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An important Ottoman cut-paper calligraphic quatrain, signed by Fakhri of Bursa (d.1617 AD), Turkey, Ottoman, second half 16th century
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An important Ottoman cut-paper calligraphic quatrain, signed by Fakhri of Bursa (d.1617 AD), Turkey, Ottoman, second half 16th century
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伊斯蘭藝術

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An important Ottoman cut-paper calligraphic quatrain, signed by Fakhri of Bursa (d.1617 AD), Turkey, Ottoman, second half 16th century
Persian manuscript on paper, 4 lines of nasta’liq cut-out in alternating gold and blue, within clouds against a brown ground decorated with fine light blue scrolls, gouache heightened with gold on paper, the borders with gold scrolls
text: 16 by 10.5cm.
leaf: 33 by 22cm.
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inscriptions:

'The pursuit of a morsel to eat and the dervish cloak should in no moment
Inflict damage on the people.
A husk of bread should suffice for a day,
And a worn cloak is fitting for a lifetime.'

As noted by Sheila Blair, paper-cutting marks the ultimate conceit in the art of calligraphy (Blair 2006, p.56). The art of collage and découpage, called qat' in Persian and kat in Turkish developed in the fifteenth century, probably inspired by the use of leather and paper filigree in the doublures of Timurid bindings. One of the earliest examples is a manuscript in Arabic copied by Muhammad ibn Sayyidi Ahmad ibn 'Ali al-Sufi al-Maraghi, dated 876 AH/1471-2 AD and now in the Turkish and Islamic Arts Museum, Istanbul, ms.2474, which displays both collage and découpage in several different scripts (Blair 2006, p.55). The Timurid period and especially the court of Sultan Husayn (r.1469-1506) saw the emergence of collage and découpage masters such as ‘Abdallah of Herat and Shaykh ‘Abdallah Haravi and his son Dust Muhammed 'the cutter' (qata’). Some Persian artists emigrated to the Ottoman court, where this art was further developed to reach its apex.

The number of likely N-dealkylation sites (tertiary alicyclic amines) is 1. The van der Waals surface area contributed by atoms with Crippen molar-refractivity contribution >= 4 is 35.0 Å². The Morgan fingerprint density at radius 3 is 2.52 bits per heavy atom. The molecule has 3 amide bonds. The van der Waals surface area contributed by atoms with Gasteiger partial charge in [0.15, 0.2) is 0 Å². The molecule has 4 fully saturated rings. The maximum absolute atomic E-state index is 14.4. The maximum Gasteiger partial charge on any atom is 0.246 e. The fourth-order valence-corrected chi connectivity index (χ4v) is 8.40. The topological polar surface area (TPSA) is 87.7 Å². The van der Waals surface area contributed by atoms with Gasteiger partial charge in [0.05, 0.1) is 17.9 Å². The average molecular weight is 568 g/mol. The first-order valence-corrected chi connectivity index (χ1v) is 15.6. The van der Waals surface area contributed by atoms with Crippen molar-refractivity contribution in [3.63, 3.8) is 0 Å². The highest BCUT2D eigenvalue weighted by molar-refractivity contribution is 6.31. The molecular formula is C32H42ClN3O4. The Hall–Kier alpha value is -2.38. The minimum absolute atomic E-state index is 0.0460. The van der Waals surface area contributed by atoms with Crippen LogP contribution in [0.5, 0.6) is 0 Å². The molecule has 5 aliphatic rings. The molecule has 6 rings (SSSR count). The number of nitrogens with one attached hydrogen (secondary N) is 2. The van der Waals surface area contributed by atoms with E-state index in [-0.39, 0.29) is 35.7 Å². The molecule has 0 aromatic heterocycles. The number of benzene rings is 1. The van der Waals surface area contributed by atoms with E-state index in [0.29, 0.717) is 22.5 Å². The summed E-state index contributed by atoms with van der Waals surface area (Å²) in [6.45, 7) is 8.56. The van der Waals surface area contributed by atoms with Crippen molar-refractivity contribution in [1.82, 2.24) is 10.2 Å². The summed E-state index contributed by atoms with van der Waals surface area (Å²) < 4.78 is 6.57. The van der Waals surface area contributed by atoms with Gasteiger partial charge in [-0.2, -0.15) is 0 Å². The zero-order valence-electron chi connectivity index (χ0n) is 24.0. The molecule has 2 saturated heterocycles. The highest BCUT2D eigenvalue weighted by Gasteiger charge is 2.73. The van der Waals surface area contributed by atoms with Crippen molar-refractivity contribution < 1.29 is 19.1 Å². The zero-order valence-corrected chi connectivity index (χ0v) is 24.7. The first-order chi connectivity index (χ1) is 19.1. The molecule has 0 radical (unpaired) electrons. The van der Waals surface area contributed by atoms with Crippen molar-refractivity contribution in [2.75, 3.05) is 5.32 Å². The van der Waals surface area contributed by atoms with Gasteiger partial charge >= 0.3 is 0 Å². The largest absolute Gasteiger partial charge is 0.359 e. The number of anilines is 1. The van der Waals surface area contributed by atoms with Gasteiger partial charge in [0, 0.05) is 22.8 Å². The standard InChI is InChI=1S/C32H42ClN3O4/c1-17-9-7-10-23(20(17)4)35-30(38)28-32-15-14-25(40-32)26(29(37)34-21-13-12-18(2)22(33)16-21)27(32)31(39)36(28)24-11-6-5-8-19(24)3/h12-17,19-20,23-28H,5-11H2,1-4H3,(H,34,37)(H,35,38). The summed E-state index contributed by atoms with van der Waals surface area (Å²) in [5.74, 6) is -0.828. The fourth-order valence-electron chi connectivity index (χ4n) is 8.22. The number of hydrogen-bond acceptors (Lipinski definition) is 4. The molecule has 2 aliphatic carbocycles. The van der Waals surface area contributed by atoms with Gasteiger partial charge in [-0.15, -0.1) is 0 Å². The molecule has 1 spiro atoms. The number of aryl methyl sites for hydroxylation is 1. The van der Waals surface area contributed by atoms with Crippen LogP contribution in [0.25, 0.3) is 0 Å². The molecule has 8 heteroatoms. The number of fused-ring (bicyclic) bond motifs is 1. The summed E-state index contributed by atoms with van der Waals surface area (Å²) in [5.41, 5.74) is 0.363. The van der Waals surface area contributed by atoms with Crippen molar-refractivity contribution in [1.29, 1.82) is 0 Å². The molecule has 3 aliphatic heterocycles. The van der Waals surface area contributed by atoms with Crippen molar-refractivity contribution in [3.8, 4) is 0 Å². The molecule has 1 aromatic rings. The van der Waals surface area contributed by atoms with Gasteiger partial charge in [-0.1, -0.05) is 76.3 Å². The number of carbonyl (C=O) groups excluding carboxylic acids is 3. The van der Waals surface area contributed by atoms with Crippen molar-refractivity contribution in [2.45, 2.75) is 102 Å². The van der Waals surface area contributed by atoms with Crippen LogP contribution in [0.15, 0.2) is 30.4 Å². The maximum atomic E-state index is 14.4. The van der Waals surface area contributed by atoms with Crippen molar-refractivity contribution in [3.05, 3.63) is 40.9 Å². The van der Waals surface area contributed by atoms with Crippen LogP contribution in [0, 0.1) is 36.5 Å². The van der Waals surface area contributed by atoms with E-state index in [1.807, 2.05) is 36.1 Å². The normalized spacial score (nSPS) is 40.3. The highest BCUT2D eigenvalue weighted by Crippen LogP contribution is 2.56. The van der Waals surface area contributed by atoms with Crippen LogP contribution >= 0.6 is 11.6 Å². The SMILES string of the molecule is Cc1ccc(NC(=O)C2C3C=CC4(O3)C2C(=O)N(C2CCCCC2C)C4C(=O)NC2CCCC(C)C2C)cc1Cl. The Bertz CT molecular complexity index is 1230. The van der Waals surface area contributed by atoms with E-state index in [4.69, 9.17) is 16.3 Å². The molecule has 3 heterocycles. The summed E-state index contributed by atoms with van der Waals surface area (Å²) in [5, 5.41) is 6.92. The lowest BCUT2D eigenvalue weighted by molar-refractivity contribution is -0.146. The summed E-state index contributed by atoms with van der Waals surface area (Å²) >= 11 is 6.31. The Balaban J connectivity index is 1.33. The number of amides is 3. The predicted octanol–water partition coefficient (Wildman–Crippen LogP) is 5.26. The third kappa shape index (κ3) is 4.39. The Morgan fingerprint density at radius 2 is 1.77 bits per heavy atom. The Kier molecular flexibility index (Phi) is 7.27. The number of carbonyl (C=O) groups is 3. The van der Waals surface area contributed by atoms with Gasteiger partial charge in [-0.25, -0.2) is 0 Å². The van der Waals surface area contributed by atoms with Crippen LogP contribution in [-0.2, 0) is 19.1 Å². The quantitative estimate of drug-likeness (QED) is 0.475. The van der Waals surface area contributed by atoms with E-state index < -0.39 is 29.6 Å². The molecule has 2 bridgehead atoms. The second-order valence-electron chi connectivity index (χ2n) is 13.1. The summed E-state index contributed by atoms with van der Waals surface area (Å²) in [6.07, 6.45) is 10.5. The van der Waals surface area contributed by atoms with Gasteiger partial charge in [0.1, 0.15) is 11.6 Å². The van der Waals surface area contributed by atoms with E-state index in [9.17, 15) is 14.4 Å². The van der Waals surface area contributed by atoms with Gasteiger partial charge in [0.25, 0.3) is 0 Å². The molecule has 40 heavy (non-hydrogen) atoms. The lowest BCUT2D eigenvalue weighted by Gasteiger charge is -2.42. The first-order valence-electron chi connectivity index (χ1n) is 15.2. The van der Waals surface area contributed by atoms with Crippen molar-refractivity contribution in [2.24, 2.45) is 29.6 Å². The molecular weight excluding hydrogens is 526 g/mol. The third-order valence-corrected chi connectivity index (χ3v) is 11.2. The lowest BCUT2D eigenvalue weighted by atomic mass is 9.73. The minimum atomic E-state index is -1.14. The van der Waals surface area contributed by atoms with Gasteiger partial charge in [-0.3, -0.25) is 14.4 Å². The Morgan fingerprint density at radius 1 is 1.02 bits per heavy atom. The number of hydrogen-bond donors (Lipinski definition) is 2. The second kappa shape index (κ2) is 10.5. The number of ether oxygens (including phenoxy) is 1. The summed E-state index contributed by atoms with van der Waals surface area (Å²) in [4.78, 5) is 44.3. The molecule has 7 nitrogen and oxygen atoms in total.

One of the earliest collections of découpe and collage is a collection of Hadith made for the Ottoman prince Mehmed, dated to circa 1540 and copied by ‘Abd al-Hayy ‘Ali. But it is towards the end of the sixteenth century that the art of découpage and collage reached its peak with the master Fakhruddin al-Bursavi (d.1617). The only artist mentioned in the history of calligraphers written in 1580 by Mustafa ‘Ali, Fakhri excelled both in the art of collage as well as découpage. An itinerant artist and possibly a member of the Mevlevi Sufi order (Butler-Wheelhouse in Sam Fogg 2017, p.93), Fakhri was recognised as the master of Ottoman découpage from early on - he is even mentioned by Evliya Çelebi (d.1682) in his Seyahatname, where he compares the carving on the minarets of the Selimiye Mosque in Edirne to the cut-out motifs of “the Master Fakhri” (Butler-Wheelhouse 2017, p.90).

Two cut-paper album pages signed by Fakhri are now in the RISD Museum, Rhode Island (inv.17.489 and inv.no.17.500, Froom 1999, pp.8-11). A further cut-out album page included in an album compiled in 1572-73, later dedicated to Sultan Murad III, is now in the National Library in Vienna, f.40b, inv. no.AC14387500 (https://search.onb.ac.at/). Another is published in Ünver 1980, p.12, and other découpe and cut-paper album pages  are found in an album for Sultan Ahmed I (r.1603-17) now in the Topkapi Palace Museum, Istanbul (Inv. no.TSMK H.2161).
Two découpe pages are recorded but not illustrated in the Chester Beatty Library catalogue by Minorsky 1958, no.415, p.25). Two découpe album pages signed by Fakhri were sold in these rooms, 19 October 2016, lot 125 and 6 October 2010, lot 57.

伊斯蘭藝術

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